Oracle Exec Lobbies For 'Zorba' Open-Source XQuery Engine


What's next on the open-source stack agenda? It could be an open-source XQuery engine, if Oracle's Roger Bamford has his way.

Bamford, the principal architect for Oracle Server technologies and sometimes known as the father of Real Application Clusters (RAC), said what the world needs is a free and open XQuery engine. To that end, he has launched the FLWOR Foundation, with FLWOR standing for "For-Let-Where-Order-Return."

XQuery is the proposed standard for querying and interacting with data stored in XML form. XML, or Extensible Markup Language, has become the lingua franca for storing nonrelational data in databases and other repositories.

Speaking at the XML 2006 conference in Boston on Tuesday, Bamford lobbied the crowd for support. The charter of the FLWOR Foundation is to build a free engine, based on C++, that "will run on anything with a CPU and RAM." And it must be "configurable down to a few hundred K, be embeddable in browsers, servers and mobile devices," he noted.

There would be a version of the engine, dubbed Zorba, that plugs into Apache Web servers running on the free Berkeley database, a combo that would supply virtually any users with an "instant, complete XQuery/XML HTTP and Web Services server," Bamford said.

The advantage of a Zorba/Apache/Berkeley database stack would be that since the code is all the same, applications are totally transportable across platforms without changes, according to Bamford. Zorba also would support lots of language extensions, scripting and windowing, he added.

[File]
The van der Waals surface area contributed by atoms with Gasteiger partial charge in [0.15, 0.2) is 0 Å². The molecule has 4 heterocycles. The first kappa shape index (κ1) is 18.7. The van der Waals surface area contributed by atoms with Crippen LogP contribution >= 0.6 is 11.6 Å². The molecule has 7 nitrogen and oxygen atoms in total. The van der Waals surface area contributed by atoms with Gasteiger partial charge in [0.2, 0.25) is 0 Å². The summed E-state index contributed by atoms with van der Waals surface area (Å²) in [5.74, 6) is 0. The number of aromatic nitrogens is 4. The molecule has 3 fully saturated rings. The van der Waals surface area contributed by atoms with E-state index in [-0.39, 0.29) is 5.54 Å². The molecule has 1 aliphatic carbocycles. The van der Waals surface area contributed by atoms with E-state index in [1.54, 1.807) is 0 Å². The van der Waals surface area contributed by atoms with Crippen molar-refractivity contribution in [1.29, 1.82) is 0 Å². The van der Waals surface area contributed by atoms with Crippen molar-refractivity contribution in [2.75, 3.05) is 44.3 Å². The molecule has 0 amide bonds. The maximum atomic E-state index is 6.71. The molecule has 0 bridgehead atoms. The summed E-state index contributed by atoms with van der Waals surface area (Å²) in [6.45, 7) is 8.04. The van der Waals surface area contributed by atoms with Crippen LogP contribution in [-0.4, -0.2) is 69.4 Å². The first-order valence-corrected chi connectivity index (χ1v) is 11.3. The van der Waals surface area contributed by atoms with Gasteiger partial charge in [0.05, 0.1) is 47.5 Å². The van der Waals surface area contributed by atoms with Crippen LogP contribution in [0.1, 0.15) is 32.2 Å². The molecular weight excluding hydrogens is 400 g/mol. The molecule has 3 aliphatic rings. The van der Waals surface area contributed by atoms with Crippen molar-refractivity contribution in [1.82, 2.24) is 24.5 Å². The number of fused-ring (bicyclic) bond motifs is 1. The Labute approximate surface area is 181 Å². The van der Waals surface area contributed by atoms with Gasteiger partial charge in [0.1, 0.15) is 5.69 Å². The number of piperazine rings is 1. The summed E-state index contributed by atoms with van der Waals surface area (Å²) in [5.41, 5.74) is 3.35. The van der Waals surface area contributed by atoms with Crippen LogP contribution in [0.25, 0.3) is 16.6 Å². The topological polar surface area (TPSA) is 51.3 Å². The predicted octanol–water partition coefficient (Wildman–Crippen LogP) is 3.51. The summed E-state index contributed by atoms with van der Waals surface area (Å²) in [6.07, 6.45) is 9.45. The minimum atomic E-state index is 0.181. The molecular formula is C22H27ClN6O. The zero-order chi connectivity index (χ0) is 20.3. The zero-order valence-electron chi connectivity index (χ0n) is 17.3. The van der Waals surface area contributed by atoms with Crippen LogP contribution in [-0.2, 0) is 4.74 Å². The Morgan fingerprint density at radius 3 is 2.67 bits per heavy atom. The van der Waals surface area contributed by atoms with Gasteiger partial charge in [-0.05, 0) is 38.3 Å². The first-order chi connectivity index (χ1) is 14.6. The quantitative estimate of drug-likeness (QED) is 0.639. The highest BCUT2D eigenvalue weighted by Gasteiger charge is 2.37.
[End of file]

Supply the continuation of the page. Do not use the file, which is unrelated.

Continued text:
Bamford also plugged the XML Application Platform (XAP), now under development by an Oracle Special Projects Group, and he promised that a prototype will come out soon.

A platform for hosted development of applications using XML infrastructure, XAP will include piece-parts such as a user interface, an XQuery-based scripting language and server-side XML data management. Bamford said it also will include a comprehensive application metadata model and rule-based flows.

"Everything will be a document. There will be versions, views and customization allowed," he said.

The overall goal is to enable a Web of applications rather than a Web of content, Bamford said. Though Oracle backs the effort, he maintained that the finished XAP would be a free, open specification. Part of the platform would be a universal editor and debugger for documents and would run in client/server mode atop the Zorba engine.

This week's XML 2006 conference, sponsored by IDEAlliance, marks the 10th anniversary of the first work on the now-ubiquitous XML language. Several of the original working group members, including Jon Bozak, spoke at the event.